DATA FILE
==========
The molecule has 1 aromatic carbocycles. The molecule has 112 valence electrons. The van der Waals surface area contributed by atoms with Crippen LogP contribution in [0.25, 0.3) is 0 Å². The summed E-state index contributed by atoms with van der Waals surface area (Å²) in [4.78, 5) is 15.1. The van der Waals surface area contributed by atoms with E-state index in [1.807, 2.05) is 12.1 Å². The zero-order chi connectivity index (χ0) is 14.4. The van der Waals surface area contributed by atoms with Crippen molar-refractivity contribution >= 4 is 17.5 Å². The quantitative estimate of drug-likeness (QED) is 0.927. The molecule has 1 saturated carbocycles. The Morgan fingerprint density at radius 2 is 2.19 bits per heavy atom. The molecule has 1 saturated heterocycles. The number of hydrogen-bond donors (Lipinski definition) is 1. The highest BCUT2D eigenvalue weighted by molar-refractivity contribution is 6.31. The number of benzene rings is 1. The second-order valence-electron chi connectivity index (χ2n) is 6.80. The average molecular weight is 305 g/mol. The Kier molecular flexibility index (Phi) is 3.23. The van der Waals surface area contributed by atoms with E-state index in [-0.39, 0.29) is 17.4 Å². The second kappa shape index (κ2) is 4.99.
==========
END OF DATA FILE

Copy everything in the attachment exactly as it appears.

The molecule has 1 aromatic carbocycles. The molecule has 112 valence electrons. The van der Waals surface area contributed by atoms with Crippen LogP contribution in [0.25, 0.3) is 0 Å². The summed E-state index contributed by atoms with van der Waals surface area (Å²) in [4.78, 5) is 15.1. The van der Waals surface area contributed by atoms with E-state index in [1.807, 2.05) is 12.1 Å². The zero-order chi connectivity index (χ0) is 14.4. The van der Waals surface area contributed by atoms with Crippen molar-refractivity contribution >= 4 is 17.5 Å². The quantitative estimate of drug-likeness (QED) is 0.927. The molecule has 1 saturated carbocycles. The Morgan fingerprint density at radius 2 is 2.19 bits per heavy atom. The molecule has 1 saturated heterocycles. The number of hydrogen-bond donors (Lipinski definition) is 1. The highest BCUT2D eigenvalue weighted by molar-refractivity contribution is 6.31. The number of benzene rings is 1. The second-order valence-electron chi connectivity index (χ2n) is 6.80. The average molecular weight is 305 g/mol. The Kier molecular flexibility index (Phi) is 3.23. The van der Waals surface area contributed by atoms with E-state index in [-0.39, 0.29) is 17.4 Å². The second kappa shape index (κ2) is 4.99.